I won't go as far as Reason did and say that the fears here are incoherent, but they're silly and a bit misguided. Focusing on "inequality" is exactly the wrong approach. Person A using his wealth and resources to make his lifespan indefinite does not affect impoverished Person B! "Inequality" may have increased, but Person B's situation has not changed. The only way Person B is ever going to get his life extended (whether it's given to him or he finds a way to take it) is after Person A has already developed and gotten it. So the only way to benefit Person B's situation is to (temporarily, at least) increase inequality!

If you don't want to keep this situation unequal in the future, Doctors Without Borders and the Red Cross are right there, but worrying about this stuff at this point is pointless because nobody has it right now- not even the rich.

And eventually, maybe we can start turning Person B into Person A, but that requires transhumanization that goes well beyond life extension.

Posted by: Slicer at October 1st, 2015 8:50 PM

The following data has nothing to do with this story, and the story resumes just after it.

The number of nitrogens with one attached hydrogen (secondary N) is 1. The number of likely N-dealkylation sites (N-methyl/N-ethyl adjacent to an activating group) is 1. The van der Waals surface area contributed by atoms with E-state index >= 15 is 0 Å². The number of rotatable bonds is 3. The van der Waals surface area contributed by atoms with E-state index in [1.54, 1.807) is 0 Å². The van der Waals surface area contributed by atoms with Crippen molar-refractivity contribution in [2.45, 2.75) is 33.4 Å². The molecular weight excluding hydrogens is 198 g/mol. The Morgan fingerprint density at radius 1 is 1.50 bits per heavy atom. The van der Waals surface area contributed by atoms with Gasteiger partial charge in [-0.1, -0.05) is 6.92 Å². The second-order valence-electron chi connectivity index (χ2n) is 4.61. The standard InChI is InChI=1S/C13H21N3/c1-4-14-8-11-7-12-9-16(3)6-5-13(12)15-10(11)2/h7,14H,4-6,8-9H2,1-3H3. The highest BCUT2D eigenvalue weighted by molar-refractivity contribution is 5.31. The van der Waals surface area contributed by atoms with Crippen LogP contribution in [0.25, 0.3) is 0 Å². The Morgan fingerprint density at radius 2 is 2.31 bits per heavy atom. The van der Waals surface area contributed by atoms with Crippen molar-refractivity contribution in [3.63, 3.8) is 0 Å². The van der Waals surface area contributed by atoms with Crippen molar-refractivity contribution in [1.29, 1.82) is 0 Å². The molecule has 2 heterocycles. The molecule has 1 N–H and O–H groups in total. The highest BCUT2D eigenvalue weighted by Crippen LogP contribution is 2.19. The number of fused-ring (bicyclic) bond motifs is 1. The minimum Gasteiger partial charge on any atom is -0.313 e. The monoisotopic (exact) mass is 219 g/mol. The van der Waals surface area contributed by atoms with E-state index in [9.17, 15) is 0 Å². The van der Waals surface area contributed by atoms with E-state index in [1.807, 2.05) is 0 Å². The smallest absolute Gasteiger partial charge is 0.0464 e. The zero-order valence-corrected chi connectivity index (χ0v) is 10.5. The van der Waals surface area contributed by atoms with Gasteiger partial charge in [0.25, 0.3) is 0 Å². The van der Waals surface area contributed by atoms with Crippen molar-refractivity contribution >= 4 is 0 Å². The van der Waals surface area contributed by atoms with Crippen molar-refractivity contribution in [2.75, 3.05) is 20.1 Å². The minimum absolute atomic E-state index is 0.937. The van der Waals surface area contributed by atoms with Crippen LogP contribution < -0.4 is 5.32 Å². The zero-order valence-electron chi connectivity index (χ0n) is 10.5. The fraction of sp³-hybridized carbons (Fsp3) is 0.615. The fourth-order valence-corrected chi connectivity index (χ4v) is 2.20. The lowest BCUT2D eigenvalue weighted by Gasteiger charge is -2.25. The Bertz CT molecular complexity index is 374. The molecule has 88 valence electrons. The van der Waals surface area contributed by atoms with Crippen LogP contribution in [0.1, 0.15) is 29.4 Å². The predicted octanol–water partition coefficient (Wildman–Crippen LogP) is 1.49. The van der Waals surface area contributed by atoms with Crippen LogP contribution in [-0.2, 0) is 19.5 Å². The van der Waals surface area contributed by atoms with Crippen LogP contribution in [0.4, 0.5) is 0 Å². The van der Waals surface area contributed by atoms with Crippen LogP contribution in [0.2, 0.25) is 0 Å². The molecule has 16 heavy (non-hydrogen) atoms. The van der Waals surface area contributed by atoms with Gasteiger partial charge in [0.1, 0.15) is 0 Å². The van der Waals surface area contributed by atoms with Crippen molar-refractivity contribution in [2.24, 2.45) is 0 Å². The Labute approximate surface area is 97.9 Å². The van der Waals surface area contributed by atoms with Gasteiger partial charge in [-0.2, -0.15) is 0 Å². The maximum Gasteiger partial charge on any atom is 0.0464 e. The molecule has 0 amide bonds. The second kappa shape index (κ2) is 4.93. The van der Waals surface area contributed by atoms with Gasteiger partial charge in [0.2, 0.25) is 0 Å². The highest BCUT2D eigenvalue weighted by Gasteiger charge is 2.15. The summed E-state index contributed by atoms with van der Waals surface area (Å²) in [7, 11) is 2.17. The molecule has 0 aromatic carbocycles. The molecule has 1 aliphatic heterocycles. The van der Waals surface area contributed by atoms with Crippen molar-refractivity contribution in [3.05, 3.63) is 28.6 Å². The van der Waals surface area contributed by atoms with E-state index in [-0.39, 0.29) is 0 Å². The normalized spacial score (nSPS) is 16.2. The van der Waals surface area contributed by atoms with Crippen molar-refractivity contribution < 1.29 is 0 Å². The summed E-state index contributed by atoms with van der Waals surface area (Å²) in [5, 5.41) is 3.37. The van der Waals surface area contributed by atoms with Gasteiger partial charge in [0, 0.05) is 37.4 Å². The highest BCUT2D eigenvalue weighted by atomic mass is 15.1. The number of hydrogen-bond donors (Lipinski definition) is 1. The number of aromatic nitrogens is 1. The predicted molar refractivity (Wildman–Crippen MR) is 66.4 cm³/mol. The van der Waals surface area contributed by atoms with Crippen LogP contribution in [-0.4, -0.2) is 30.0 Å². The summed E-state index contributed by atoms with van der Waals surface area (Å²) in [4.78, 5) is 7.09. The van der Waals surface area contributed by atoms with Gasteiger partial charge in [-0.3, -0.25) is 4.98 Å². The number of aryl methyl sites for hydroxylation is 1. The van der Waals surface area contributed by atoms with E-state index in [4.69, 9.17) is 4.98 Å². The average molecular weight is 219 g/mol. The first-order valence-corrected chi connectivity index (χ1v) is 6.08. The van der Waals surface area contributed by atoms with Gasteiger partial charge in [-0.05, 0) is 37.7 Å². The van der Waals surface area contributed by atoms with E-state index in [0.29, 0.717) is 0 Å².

Call me a worrywart, but I am still concerned and I still support SENS. Antonio's and Slicer's arguments largely hinge on scenarios such as governments and health insurers who are burdened with excess costs agreeing to pay for SENS therapies that will be fresh out of the laboratory. These will not be FDA approved or indeed 100% safe in humans. This would open these payers up for class action lawsuits if many patients are treated and even a few percent suffer ill effects. More importantly, a U.S. based insurer or U.S Medicare may not pay for medical tourism in Third-World countries. The same may be true for other Western governments/insurers. As for the cost of healthcare bankrupting society, we can see from such examples as the the Greek economic bailout and the threat of insolvency in U.S. Social Security and Medicare that financial crises such as healthcare costs are ignored or provided Band-Aid treatments until the last possible minute. We can hope for radical changes to the FDA, governments, insurers, etc. but we all know that these institutions change at a glacial pace. As I will be elderly in 30 years, I think that today's determined SENS followers must also be concerned. They all need to live healthy lifestyles to minimize damage and to plan on expending large sums for treatment - possibly to the point of bankruptcy.